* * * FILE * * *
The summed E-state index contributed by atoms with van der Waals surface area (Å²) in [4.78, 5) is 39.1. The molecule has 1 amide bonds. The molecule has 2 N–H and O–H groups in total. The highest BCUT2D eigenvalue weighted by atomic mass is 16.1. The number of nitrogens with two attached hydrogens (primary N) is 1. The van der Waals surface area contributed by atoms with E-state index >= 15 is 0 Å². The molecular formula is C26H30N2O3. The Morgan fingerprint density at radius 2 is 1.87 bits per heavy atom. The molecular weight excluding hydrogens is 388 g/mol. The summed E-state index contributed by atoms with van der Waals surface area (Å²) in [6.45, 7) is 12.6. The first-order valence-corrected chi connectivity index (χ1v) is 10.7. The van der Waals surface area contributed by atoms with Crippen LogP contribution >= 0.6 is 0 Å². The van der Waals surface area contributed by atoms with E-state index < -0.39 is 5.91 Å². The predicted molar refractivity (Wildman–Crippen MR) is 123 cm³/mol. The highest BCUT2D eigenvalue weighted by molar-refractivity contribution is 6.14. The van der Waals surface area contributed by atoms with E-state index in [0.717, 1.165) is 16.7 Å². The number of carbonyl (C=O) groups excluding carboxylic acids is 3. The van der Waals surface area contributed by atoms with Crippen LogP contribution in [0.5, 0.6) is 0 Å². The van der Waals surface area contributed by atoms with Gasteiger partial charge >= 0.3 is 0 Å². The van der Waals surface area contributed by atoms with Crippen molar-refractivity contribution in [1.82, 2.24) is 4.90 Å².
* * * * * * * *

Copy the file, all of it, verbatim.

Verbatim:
The summed E-state index contributed by atoms with van der Waals surface area (Å²) in [4.78, 5) is 39.1. The molecule has 1 amide bonds. The molecule has 2 N–H and O–H groups in total. The highest BCUT2D eigenvalue weighted by atomic mass is 16.1. The number of nitrogens with two attached hydrogens (primary N) is 1. The van der Waals surface area contributed by atoms with E-state index >= 15 is 0 Å². The molecular formula is C26H30N2O3. The Morgan fingerprint density at radius 2 is 1.87 bits per heavy atom. The molecular weight excluding hydrogens is 388 g/mol. The summed E-state index contributed by atoms with van der Waals surface area (Å²) in [6.45, 7) is 12.6. The first-order valence-corrected chi connectivity index (χ1v) is 10.7. The van der Waals surface area contributed by atoms with Crippen LogP contribution >= 0.6 is 0 Å². The van der Waals surface area contributed by atoms with E-state index < -0.39 is 5.91 Å². The predicted molar refractivity (Wildman–Crippen MR) is 123 cm³/mol. The highest BCUT2D eigenvalue weighted by molar-refractivity contribution is 6.14. The van der Waals surface area contributed by atoms with E-state index in [0.717, 1.165) is 16.7 Å². The number of carbonyl (C=O) groups excluding carboxylic acids is 3. The van der Waals surface area contributed by atoms with Crippen LogP contribution in [0.5, 0.6) is 0 Å². The van der Waals surface area contributed by atoms with Gasteiger partial charge >= 0.3 is 0 Å². The van der Waals surface area contributed by atoms with Crippen molar-refractivity contribution in [1.82, 2.24) is 4.90 Å².